Note: No, there are no inverters involved in this question here.
I've perceived that most, if not all induction motors make a "howling" sound in their coils that is different from the constant 60 Hz tone they produce due to the working frequency.
This howl has pitch shifts depending on the rotor speed. In very low speeds it is low-pitched and blends with the 60 Hz hum, but as it speeds up the sound evolves into higher pitches. When accelerating I can hear it standing out when it gets around ~100 Hz and then it starts getting quieter after reaching ~400 Hz. When decelerating it does the opposite (I start hearing at ~400 Hz and then it goes down until it blends with the 60 Hz hum).
I have the impression that in motors with more poles this sound is much more audible, like my 16-pole ceiling fan motor. In it the howling is very audible when its spinning at low speeds, like 60 RPM.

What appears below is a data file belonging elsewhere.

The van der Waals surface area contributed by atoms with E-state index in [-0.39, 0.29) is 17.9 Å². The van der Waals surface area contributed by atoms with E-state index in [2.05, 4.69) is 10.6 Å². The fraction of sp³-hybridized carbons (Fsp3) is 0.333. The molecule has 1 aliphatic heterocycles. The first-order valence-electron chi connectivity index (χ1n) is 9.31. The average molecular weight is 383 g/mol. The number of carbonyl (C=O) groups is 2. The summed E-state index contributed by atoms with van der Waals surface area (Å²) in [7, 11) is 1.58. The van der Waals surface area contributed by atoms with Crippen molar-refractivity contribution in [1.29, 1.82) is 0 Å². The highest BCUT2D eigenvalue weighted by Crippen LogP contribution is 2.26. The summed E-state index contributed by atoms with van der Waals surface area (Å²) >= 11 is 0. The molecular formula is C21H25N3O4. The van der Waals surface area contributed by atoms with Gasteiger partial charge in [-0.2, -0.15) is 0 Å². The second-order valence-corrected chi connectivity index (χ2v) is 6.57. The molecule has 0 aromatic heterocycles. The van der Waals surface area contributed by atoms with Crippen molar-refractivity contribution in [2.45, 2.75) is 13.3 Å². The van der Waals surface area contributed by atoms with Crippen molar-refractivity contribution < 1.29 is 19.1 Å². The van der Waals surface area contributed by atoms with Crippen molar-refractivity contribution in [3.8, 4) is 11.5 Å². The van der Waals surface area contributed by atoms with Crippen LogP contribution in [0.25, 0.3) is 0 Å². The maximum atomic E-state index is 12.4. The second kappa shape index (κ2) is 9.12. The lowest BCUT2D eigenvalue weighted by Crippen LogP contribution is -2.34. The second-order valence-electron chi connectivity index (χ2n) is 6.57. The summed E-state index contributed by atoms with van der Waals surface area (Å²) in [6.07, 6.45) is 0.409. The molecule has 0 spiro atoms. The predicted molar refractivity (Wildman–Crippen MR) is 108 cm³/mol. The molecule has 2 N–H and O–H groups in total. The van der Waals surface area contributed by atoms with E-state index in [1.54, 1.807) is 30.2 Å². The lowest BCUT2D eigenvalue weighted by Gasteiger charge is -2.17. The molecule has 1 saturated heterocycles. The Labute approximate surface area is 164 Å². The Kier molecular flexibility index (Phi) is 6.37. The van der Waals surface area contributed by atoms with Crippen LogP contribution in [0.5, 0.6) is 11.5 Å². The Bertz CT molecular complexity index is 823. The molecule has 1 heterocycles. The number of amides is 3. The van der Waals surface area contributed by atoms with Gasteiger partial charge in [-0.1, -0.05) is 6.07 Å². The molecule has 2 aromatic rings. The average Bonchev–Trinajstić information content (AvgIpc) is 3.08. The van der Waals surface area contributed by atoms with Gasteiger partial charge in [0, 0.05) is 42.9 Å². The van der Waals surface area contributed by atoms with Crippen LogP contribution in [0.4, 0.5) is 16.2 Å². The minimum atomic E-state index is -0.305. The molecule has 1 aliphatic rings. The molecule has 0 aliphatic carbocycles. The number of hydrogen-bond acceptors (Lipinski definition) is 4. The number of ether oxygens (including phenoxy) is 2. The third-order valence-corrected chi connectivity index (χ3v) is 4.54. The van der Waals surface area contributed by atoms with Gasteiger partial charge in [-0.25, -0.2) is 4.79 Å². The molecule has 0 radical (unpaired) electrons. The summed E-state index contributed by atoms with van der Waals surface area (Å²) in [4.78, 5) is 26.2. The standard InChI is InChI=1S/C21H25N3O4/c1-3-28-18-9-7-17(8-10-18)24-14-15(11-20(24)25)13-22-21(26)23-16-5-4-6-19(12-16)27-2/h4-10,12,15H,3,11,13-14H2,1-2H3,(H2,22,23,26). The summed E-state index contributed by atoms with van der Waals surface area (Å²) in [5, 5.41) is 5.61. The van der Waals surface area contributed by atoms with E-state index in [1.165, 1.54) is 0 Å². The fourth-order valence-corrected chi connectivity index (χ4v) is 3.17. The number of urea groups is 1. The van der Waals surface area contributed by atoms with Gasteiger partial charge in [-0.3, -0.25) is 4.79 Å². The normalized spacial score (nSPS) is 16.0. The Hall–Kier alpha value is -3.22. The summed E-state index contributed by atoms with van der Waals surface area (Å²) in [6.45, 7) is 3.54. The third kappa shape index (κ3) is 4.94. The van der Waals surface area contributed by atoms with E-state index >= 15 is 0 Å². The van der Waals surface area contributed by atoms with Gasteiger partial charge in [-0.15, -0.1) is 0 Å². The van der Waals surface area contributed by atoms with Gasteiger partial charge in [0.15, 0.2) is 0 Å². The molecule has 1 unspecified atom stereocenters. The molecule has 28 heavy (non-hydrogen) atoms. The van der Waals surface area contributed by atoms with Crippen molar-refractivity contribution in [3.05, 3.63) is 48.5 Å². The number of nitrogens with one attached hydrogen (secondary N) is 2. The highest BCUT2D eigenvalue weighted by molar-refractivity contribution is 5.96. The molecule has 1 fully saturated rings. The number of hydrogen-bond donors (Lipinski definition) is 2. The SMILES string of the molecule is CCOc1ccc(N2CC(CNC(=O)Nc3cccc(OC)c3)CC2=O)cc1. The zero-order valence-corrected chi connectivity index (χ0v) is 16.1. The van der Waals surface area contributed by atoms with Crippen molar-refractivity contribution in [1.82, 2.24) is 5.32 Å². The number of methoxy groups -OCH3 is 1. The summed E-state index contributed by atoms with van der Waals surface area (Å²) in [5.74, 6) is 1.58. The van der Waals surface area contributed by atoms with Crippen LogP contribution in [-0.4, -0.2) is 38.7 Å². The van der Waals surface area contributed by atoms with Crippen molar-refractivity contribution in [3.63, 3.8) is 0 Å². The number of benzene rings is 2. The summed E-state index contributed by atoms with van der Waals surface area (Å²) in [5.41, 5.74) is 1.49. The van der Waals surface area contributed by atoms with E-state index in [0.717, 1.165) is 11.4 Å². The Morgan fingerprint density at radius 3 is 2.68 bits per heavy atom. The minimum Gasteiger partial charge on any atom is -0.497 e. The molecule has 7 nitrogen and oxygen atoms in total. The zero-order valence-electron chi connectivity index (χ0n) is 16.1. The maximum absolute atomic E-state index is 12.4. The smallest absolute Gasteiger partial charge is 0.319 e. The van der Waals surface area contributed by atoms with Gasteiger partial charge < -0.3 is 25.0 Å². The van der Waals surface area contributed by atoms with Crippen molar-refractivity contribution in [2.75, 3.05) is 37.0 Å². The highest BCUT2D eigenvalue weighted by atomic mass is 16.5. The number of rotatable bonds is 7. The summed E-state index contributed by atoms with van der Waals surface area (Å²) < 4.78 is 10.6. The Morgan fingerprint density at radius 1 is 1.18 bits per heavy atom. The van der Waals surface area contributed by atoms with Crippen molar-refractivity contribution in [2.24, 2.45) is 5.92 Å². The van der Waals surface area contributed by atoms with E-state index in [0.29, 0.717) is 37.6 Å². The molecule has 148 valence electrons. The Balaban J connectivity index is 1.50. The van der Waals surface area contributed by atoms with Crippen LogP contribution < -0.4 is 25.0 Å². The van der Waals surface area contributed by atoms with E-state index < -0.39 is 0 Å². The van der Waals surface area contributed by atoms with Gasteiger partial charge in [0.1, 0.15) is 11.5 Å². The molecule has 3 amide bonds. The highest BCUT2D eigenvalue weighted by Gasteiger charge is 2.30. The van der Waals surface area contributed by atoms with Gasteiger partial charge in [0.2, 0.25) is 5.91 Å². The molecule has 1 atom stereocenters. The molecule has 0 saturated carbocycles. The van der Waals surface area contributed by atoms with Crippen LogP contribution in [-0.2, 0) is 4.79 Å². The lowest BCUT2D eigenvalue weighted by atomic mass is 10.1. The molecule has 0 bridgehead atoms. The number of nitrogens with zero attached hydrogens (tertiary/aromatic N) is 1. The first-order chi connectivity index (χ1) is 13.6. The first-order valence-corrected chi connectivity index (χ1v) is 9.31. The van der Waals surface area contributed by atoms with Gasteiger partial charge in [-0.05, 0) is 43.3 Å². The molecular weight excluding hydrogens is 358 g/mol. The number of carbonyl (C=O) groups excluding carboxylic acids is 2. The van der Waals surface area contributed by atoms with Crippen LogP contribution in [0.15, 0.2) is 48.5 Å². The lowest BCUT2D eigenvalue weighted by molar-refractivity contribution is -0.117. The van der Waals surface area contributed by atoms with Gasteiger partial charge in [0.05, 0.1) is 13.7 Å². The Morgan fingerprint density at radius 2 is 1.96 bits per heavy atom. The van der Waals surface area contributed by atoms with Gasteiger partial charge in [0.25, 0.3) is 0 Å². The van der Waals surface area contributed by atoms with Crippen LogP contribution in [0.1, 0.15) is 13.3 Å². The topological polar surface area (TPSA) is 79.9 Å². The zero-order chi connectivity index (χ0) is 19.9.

And the more "effort" the motor is doing the louder the howl, reversing the fan during operation makes a much louder howl just before reversing (while it's at a low speed and decelerating, nearly stopping) than just after reversing.
I've also heard that howl in several other induction motors, most of them being 4-pole motors. The motors in vertical washing machines, for example, make a quite audible howl when accelerating (in the centrifugation step).
I know that this is probably the result of the interaction between the applied Electromotive Force and the Back Electromotive Force induced on the stator windings, as they're not in-phase and the speed of the rotor modulates the back-EMF on the stator windings.
The resultant between the EMF and the back-EMF (and the successive iterations of inductions between the stator and the rotor) might produce a higher frequency signal on the windings.
However, I can't figure out exactly how this happens.
Does anyone know how can I model the process making that sound?